The article states that the mutual information between two variables is 0 iff the two variables are independent and random, however I think there may be another case: when both variables may take only one and the same value (thus they are always the same value with 1 probability). I'm not sure if that's a reasonable edge case, but if it is, it ought to be noted. — Preceding unsigned comment added by 192.80.95.230 (talk) 21:09, 11 January 2017 (UTC)
 The article says "I(X; Y) = 0 if and only if X and Y are independent random variables." This is correct. This is not the same as "... the two variables are independent and random", though "being random" is often interpreted in informal contexts to mean "being a random variable of uniform distribution" (or sometimes simply as "having an uncertain value"). These informal interpretations do not apply here. What is meant by a "random variable" (duly linked in the article) is a quantity that has an associated distribution over its values. The edge case described (fixed value) corresponds to a random variable in which the distribution has a form that constrains the value to a constant. It is nevertheless correct to still call it a "random variable". —Quondum 17:03, 6 June 2017 (UTC)
Removed statement about exact relationship for binary data[edit]
In Mutual information § For discrete data, I removed the following passage:
 In the special case where the number of states for both row and column variables is 2 (i, j = 1, 2), the degrees of freedom of the Pearson's chisquared test is 1. Out of the four terms in the summation
 only one is independent. It is the reason that mutual information function has an exact relationship with the correlation function for binary sequences.^{[1]}
 In the special case where the number of states for both row and column variables is 2 (i, j = 1, 2), the degrees of freedom of the Pearson's chisquared test is 1. Out of the four terms in the summation
My reasons are as follows:
 The source describes a rather specific circumstance: a bit sequence, in which the mutual information between bits of the same sequence separated by a fixed offset is being considered. This may too esoteric for the article, and may be illustrated by the amount of information that would be needed to outline the case under consideration.
 As assumption appears to be that the statistics are stationary (i.e. that the joint probability of any pair of bit positions depends only on their separation, not on their absolute position), and symmetric; these are natural assumptions in settings of interest to some, but should not be used to suggest that there is anything special about binary sequences in the general case.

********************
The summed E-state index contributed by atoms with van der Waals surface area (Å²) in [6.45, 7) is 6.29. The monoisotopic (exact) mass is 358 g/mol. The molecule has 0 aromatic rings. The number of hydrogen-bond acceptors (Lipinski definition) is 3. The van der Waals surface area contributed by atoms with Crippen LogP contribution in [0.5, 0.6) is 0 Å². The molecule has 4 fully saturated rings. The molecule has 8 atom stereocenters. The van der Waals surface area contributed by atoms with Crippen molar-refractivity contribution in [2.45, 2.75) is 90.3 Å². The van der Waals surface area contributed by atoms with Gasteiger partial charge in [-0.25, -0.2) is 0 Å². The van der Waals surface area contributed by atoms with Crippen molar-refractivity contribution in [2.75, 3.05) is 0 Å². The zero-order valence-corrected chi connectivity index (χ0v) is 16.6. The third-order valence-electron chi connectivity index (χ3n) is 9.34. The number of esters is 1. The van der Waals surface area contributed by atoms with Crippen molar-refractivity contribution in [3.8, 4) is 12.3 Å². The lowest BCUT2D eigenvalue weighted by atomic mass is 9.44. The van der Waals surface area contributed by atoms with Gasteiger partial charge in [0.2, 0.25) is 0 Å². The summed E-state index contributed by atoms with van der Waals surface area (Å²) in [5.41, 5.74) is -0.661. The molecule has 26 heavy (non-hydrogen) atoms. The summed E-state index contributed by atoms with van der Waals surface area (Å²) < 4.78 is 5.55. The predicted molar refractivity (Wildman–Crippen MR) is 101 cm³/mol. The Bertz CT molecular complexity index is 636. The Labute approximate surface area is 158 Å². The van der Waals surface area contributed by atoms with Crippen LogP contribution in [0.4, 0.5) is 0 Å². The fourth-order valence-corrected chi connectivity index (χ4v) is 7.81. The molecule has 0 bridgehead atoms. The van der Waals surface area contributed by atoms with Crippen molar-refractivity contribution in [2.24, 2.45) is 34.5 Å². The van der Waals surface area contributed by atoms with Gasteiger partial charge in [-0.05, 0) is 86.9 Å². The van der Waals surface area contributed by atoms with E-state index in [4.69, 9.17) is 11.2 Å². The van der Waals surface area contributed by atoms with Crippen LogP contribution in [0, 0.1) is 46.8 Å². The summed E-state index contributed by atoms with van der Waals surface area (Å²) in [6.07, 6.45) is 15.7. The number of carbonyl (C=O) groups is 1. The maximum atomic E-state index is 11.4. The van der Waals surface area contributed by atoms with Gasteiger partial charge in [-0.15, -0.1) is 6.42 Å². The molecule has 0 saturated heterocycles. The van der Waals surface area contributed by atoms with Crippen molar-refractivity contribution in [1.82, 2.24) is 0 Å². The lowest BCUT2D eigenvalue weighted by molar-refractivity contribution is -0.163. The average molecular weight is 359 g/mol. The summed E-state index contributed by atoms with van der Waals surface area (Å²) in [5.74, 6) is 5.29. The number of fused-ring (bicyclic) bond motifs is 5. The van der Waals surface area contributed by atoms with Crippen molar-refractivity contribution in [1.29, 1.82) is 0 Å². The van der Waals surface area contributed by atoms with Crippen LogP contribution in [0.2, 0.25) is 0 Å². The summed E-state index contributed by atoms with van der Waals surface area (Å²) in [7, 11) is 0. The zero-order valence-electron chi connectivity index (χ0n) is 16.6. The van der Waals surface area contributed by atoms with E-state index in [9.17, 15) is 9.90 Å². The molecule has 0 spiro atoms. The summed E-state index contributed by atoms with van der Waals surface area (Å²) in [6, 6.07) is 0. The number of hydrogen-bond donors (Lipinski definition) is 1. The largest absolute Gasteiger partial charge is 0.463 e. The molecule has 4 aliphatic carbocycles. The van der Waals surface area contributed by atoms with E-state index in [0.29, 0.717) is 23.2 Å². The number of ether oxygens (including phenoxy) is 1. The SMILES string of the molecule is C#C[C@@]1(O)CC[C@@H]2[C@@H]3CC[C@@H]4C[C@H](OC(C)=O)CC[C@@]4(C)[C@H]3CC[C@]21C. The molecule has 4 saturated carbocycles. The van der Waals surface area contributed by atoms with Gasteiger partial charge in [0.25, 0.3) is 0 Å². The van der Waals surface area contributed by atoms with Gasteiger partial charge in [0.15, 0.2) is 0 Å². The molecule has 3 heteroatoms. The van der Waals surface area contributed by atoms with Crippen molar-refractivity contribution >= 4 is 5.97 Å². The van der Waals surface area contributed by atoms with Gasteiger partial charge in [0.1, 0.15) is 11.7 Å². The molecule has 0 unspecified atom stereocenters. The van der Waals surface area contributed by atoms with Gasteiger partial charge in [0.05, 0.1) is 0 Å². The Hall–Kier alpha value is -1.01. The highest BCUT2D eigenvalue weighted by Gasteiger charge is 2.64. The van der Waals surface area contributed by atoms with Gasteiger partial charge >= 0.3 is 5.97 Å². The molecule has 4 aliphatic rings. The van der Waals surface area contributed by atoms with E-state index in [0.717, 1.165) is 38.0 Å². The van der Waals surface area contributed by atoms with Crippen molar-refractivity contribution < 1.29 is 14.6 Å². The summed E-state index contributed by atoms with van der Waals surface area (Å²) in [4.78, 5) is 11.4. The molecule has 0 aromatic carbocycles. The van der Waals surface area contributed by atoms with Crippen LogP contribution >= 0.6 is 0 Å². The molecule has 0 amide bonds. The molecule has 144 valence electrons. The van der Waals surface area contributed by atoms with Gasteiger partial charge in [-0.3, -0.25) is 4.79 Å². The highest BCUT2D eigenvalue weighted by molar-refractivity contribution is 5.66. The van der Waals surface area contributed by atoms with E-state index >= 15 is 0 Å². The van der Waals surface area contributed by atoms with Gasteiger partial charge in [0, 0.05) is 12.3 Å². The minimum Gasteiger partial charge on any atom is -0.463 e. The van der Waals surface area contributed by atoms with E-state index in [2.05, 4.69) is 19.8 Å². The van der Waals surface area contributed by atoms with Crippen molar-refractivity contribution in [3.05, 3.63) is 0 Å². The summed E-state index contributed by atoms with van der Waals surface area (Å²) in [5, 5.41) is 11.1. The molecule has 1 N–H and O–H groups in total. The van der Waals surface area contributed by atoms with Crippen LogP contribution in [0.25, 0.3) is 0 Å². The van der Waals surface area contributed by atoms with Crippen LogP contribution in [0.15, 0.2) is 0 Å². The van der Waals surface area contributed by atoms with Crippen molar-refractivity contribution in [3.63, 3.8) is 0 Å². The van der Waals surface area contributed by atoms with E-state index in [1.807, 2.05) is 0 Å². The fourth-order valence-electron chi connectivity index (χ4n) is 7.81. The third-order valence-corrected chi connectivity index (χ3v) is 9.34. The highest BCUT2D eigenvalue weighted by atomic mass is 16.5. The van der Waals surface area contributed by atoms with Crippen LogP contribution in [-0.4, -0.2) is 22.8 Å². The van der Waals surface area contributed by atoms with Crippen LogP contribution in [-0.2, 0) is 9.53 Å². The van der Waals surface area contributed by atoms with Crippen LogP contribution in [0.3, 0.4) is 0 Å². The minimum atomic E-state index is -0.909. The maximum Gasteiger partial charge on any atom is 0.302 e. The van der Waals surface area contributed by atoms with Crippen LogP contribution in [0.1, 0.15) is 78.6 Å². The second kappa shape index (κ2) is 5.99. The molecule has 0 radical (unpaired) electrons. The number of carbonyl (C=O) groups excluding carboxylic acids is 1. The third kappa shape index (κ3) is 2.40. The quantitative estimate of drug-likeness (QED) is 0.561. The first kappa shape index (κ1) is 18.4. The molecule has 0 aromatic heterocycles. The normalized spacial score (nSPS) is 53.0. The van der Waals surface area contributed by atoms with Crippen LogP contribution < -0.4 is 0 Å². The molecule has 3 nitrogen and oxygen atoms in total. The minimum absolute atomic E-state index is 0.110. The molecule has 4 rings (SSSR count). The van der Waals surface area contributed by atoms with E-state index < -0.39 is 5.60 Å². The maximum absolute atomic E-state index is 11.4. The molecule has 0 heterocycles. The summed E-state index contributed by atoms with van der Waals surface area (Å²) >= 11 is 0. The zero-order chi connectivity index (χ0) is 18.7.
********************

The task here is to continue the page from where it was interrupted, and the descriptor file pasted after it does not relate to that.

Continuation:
The way in which the statement was presented, it comes across as implying what is demonstrably untrue: that with an arbitrary joint probability distribution (or contingency table) of two bits, there is a direct relationship between at the stated correlation function (and others?) and the mutual information of the bits.
 I found (through calculation) that in the general setting I had to constrain the joint probability (which starts with three degrees of freedom, the only constraint being that the total probability of all four possible sequences is 1) to one degree of freedom artificially, to achieve the stated exact relationship.
—Quondum 16:40, 6 June 2017 (UTC)
References
 ^ Wentian Li (1990). "Mutual information functions versus correlation functions". J. Stat. Phys. 60 (5–6): 823–837. doi:10.1007/BF01025996.
Jargon: Inconsistent Usage of Prepositions "of" and "from" Needs Explaining (or at least acknowledging with a comment)[edit]
I am a novice with information theory (though not with probability) but there seems to be an uncommented glaring inconsistency of the jargon used between several different wikipedia pages. Throughout page Kullback–Leibler_divergence , "of" is attached to the distribution that is immediately to the left of the  in the mathematical notation. And "from" is applied to the distribution that is to the right of the . Whereas on pages Mutual_information#Relation_to_Kullback–Leibler_divergence and Information_gain_in_decision_trees this assignment of prepositions (to construct the accompanying jargon terminology) is precisely reversed. Can anyone please explain or comment (or correct if one of these pages is in error)? Is this just another instance of those in the theoretical know making a big effort to maximize the impenetrability of their subject matter to novices, or am I being too cynical? Thanks in advance. — Preceding unsigned comment added by 138.40.68.45 (talk) 15:47, 27 February 2019 (UTC)
Marginal Entropy or Individual Entropy?[edit]
In the section 'Relation to conditional and joint entropy' the description of the terms describes H(X) and H(Y) as 'marginal entropies' ("where H(X) and H(Y) are the marginal entropies"). But in the Venn diagram description, H(X) is described as the 'individual entropy' ("The circle on the left (red and violet) is the individual entropy H(X)"). It is confusing to someone not well versed in probability and statistics to use the two different labels 'marginal entropy' and 'individual entropy' because they won't know that the two terms refer to the same thing. I think H(X) and H(Y) should be referred to as 'marginal entropies' throughout, but a parenthetical such as '(The marginal entropy of X is the preferred name for the entropy of X, H(X), when contrasting it conditional entropies.)' should be added. If no one objects, I'm happy to add it. Nick (talk) 19:40, 25 June 2019 (UTC)